Wednesday, February 25, 2009

Jeffrey Sachs and the global challenge

Jeffrey Sachs believes that the global economic crises give us a unique windows of opportunity to take on economic development, poverty, and environmental sustainability throughout the world.

Sachs, Director of the Earth Institute at Columbia University, is also the Quetelet Professor of Sustainable Development at Columbia's School of International and Public Affairs and a Professor of Health Policy and Management at Columbia's School of Public Health. Additionally, he is Special Advisor to United Nations Secretary-General Ban Ki-Moon, and the founder and co-President of the Millennium Promise Alliance, a nonprofit organization dedicated to ending extreme poverty and hunger. From 2002 to 2006, he was the Director of the United Nations Millennium Project and today remains a leading advocate for the Millennium Development Goals, eight internationally endorsed objectives to reduce extreme poverty, hunger, and disease by the year 2015.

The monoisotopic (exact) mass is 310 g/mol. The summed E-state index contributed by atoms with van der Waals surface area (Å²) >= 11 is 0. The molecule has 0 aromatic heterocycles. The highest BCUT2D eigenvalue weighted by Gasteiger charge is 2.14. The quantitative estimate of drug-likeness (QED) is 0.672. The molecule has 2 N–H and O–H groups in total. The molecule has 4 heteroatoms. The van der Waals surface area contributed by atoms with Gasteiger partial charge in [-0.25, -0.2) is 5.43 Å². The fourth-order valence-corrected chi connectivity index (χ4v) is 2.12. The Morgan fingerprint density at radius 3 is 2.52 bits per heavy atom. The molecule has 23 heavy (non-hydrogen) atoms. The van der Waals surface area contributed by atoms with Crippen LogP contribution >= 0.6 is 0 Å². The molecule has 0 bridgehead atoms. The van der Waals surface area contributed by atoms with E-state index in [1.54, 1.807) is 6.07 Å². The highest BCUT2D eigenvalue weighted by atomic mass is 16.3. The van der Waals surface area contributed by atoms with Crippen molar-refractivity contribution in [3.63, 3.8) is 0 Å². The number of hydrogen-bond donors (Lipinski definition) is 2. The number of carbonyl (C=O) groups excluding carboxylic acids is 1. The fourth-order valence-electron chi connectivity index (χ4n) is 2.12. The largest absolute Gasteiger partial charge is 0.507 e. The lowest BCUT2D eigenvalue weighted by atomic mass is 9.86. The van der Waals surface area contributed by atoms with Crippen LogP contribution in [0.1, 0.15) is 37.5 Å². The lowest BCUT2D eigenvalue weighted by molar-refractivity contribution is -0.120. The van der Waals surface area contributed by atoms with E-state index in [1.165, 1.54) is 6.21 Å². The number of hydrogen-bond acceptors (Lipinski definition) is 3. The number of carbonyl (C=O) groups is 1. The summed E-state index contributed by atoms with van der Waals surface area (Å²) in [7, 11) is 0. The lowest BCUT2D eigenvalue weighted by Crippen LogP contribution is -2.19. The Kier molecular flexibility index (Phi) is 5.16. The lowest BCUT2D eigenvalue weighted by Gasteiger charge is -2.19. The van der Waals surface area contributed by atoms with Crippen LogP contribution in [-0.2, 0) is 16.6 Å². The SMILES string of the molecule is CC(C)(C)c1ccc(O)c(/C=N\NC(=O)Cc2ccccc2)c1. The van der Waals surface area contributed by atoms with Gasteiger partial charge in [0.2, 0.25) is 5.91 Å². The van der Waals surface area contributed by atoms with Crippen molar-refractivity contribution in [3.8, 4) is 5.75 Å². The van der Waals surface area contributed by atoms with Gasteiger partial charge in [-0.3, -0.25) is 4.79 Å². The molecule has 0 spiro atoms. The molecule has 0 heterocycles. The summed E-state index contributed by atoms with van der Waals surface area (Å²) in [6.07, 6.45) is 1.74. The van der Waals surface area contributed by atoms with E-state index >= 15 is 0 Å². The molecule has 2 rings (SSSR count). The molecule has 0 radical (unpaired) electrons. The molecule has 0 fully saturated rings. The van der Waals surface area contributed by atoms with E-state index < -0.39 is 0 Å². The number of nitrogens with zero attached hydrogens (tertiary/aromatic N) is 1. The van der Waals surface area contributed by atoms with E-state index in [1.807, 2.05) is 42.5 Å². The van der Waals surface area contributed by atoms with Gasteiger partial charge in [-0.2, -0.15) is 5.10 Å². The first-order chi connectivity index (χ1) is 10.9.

Originally one of the youngest economics professors in the history of Harvard University, Sachs became renowned for implementing economic shock therapy throughout the developing world, and subsequently for his work on the challenges of economic development, environmental sustainability, poverty alleviation, debt cancellation, and globalization. He has authored numerous books and articles on these subjects, including The End of Poverty and Common Wealth both New York Times bestsellers. He has been named one of Time Magazine's "100 Most Influential People in the World" several times.

My conversation with Jeffrey Sachs: